In France, like many countries, festivals abound. The national Fête du Citron (Menton Lemon Festival) draws crowds from around the world, as does the film screening: Festival de Cannes –near where I grew up — and Fête des Lumières (festival of lights, in Lyon). More traditional festivals include Défilé du 14 Juillet (Bastille Day). In the Middle Ages in France, on Midsummer’s Day, at the end of June, people would celebrate one last party (fête de la Saint-Jean or St. John’s Day). Bonfires would mark this longest day and young men would jump over the flames. This also happened on the first Sunday of Lent (le Dimanche de la Quadragésime), where fires are lit to dance around before carrying lit torches. Religion dominated many of the Autumn/Winter festivals historically.

In France, Christmas, is marked over twelve days with the Feast of the Innocents, the Feast of the Fools, New Year’s Eve and culminates in the Feast of the Kings with its traditional galette des Rois. Events include Candlemas (Chandeleur) with its candlelight process. Likewise, many Christian societies have some celebration connected to Easter (Pâques, in French)) or its Pagan roots. In France (and New Orleans in America) these include Shrove Tuesday (typically Mardi-Gras in America), marking the last feast day before Lent, and many others until Pentecost Sunday. My favorite ‘fest’ was Shrove Tuesday (also known as Fat Tuesday or Pancake Day, in other countries) because my grandma would make pancakes, despite our being Jewish. The notion was to eat before Christian Lent and a period of fasting, which has much in common with Muslim beliefs too (unsurprisingly since God is one in the Jewish, Christian and Muslim faiths). In America, they serve fish options every Friday for much the same reason.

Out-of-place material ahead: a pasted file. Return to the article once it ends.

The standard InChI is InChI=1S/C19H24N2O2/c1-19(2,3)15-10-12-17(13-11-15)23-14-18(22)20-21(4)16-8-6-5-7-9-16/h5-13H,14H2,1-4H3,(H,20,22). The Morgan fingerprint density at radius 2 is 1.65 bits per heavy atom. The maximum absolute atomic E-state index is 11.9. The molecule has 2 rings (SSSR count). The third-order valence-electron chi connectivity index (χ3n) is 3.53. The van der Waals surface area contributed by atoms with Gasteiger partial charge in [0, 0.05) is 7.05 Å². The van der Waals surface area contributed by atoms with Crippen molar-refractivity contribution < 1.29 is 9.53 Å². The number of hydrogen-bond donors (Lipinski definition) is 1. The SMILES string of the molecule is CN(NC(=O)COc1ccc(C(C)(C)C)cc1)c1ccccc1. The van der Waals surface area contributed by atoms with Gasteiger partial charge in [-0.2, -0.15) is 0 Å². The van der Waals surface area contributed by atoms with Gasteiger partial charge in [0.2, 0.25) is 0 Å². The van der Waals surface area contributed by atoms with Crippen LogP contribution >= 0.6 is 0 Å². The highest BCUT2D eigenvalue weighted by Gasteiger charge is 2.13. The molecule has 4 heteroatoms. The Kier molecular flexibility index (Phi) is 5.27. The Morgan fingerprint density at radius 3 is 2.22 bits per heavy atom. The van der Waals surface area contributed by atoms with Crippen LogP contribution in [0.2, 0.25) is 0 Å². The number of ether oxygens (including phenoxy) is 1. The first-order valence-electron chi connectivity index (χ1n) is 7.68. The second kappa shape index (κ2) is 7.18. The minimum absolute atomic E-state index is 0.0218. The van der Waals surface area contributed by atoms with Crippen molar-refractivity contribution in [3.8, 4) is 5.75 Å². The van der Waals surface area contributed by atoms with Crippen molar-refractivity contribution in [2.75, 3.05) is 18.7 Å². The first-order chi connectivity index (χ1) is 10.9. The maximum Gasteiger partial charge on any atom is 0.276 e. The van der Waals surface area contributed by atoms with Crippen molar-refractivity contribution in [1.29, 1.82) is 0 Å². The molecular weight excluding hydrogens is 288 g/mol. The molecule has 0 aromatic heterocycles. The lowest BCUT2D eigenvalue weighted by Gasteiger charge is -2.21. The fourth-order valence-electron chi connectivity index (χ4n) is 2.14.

Far more impressive and immersive festivals occur in India, with Hinduism celebrating among the highest number of festival days in the world. Over 50 festivals are celebrated throughout India by people of different cultures and religions. These Indian festivals form an integral part of the rich heritage of the country. The ancient Hindu festival of Spring, colors and love known as Holi is one. “Holi is considered as one of the most revered and celebrated festivals of India and it is celebrated in almost every part of the country. It is also sometimes called as the ‘festival of love’ as on this day people get to unite together forgetting all resentments and all types of bad feeling towards each other.” Holi is celebrated on the last full moon in the lunar month of Phalgun, the 12th month in the Hindu calendar (which corresponds to February or March in the Gregorian calendar).